One Family’s Uncanny Portrait of Lockdown Life in Connecticut

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IN by Benjamin Donaldson, Ottilie Leete, and Lisa Kereszi
MMXXIII — VOL. LIV ROMAN NVMERALS, 'IN'Photography by Benjamin Donaldson, Ottilie Leete, and Lisa Kereszi

A new photo book co-created by Lisa Kereszi, Benjamin Donaldson and their young daughter Ottilie Leete captures an extraordinary and unprecedented year in the pandemic

IN, the new photo book by parents Lisa Kereszi, Benjamin Donaldson and their daughter Ottilie Leete, begins and ends with a child’s drawings of a family home. These illustrations (by Ottilie) are rich with domestic detail – flowers in a vase, clothes hanging in a closet, lamps, beds, framed pictures on the walls, and stick figures smiling and holding hands. Bookending the monograph as they do, the drawings suggest a parenthesis and, in a way, the photographs document a kind of parenthetical time too – an unusual interlude in normal life.

Parents Kereszi and Donaldson (both photographers and alumni and faculty of Yale School of Art) and their daughter Ottilie (now in fourth grade) made IN during the pandemic. As a family, they each took photographs documenting lockdown life in their clapboard house in small-town Connecticut from March 2020 to spring 2021. The book blends their pictures together, creating what writer Cindy House describes in the afterword “a view in triplicate, like a novel with three main characters”.

From snow angels in winter to budding flowers in spring, the book captures the passing of time, encompassing this extraordinary and unprecedented year in a montage of tiny details; a pair of pyjama bottoms are suspended in mid-air as they’re flung across a hallway, a pumpkin rots on a porch step, various screens display homeschooling resources and cartoons, a loaf of bread is sliced, a doll lays prone in an armchair, a pair of small feet in stripy tights descend a staircase.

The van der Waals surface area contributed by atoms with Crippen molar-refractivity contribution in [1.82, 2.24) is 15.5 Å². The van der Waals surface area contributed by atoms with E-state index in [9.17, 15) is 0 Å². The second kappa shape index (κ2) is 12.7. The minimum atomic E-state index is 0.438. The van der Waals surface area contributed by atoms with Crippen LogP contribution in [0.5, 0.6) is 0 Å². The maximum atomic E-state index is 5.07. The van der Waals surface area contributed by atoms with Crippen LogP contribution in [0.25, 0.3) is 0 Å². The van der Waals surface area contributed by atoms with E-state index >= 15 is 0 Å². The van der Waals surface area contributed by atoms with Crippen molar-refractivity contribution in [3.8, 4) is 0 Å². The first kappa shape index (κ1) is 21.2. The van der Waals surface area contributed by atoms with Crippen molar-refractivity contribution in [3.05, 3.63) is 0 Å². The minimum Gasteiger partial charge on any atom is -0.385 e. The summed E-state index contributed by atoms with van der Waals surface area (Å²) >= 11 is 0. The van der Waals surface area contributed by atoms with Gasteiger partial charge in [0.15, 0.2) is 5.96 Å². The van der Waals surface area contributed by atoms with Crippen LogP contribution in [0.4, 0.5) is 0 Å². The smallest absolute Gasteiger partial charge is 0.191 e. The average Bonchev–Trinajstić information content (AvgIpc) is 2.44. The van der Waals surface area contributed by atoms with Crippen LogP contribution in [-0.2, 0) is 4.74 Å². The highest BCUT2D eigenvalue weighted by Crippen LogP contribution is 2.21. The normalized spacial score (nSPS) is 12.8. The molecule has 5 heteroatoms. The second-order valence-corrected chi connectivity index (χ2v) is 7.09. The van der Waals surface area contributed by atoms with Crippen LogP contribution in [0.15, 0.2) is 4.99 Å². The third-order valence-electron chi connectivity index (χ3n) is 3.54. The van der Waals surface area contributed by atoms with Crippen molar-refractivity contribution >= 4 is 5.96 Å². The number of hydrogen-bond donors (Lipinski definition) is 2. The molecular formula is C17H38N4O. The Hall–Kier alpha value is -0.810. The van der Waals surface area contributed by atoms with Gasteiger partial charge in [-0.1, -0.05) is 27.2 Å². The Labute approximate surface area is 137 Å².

“As photographers, we take pictures all the time anyway; it’s just our way of making sense of the world, of coping, of protecting ourselves, of collecting, of creating memories and preserving something – and creating beauty,” says Kereszi. “I think it helped us all weather the storm by having something else to do.”

Despite being confined in their “bubble” there’s a real sense of wonder and discovery throughout the book. The enforced isolation initiated a new way of exploring their near-surroundings and, as such, IN feels like a journey through a small planet. “It was a closer look at everything our feet and eyes could reach,” recalls Donaldson. For Ottilie, even the word ‘lockdown’ sounds incongruous with her memories of those times. “Lockdown? Were we really locked in, though?” says Ottilie. “I remember driving through lights – Christmas lights. And I think we found a dinosaur on the beach.” For clarification, Ottilie’s father recalls instead: “it was a dinosaur toy.”